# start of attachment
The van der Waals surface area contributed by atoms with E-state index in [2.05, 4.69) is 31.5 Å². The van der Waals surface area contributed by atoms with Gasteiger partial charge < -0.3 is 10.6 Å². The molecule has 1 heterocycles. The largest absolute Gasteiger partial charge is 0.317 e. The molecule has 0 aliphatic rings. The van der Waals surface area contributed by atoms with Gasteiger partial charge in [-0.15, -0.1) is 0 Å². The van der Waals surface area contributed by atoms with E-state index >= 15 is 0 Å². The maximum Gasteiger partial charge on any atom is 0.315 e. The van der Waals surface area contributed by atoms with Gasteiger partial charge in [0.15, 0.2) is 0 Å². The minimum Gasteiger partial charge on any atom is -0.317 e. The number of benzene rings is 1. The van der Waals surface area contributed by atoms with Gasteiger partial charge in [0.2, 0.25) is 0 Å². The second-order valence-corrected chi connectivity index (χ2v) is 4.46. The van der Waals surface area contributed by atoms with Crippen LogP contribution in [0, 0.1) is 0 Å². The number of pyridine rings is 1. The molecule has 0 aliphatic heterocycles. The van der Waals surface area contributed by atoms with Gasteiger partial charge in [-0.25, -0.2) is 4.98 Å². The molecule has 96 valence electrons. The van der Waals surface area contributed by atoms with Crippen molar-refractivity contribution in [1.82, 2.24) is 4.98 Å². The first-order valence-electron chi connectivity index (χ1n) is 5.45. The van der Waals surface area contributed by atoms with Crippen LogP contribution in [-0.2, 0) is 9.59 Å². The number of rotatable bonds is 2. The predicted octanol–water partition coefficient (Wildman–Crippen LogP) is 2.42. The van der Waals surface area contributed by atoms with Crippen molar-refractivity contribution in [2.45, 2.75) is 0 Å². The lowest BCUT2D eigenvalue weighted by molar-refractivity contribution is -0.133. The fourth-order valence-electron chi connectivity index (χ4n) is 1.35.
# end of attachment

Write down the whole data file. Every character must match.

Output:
The van der Waals surface area contributed by atoms with E-state index in [2.05, 4.69) is 31.5 Å². The van der Waals surface area contributed by atoms with Gasteiger partial charge < -0.3 is 10.6 Å². The molecule has 1 heterocycles. The largest absolute Gasteiger partial charge is 0.317 e. The molecule has 0 aliphatic rings. The van der Waals surface area contributed by atoms with Gasteiger partial charge in [-0.15, -0.1) is 0 Å². The van der Waals surface area contributed by atoms with E-state index >= 15 is 0 Å². The maximum Gasteiger partial charge on any atom is 0.315 e. The van der Waals surface area contributed by atoms with Gasteiger partial charge in [0.15, 0.2) is 0 Å². The minimum Gasteiger partial charge on any atom is -0.317 e. The number of benzene rings is 1. The van der Waals surface area contributed by atoms with Gasteiger partial charge in [0.2, 0.25) is 0 Å². The second-order valence-corrected chi connectivity index (χ2v) is 4.46. The van der Waals surface area contributed by atoms with Crippen LogP contribution in [0, 0.1) is 0 Å². The number of pyridine rings is 1. The molecule has 0 aliphatic heterocycles. The van der Waals surface area contributed by atoms with Gasteiger partial charge in [-0.25, -0.2) is 4.98 Å². The molecule has 96 valence electrons. The van der Waals surface area contributed by atoms with Crippen molar-refractivity contribution in [1.82, 2.24) is 4.98 Å². The first-order valence-electron chi connectivity index (χ1n) is 5.45. The van der Waals surface area contributed by atoms with Crippen LogP contribution in [-0.2, 0) is 9.59 Å². The number of rotatable bonds is 2. The predicted octanol–water partition coefficient (Wildman–Crippen LogP) is 2.42. The van der Waals surface area contributed by atoms with Crippen molar-refractivity contribution in [2.45, 2.75) is 0 Å². The lowest BCUT2D eigenvalue weighted by molar-refractivity contribution is -0.133. The fourth-order valence-electron chi connectivity index (χ4n) is 1.35.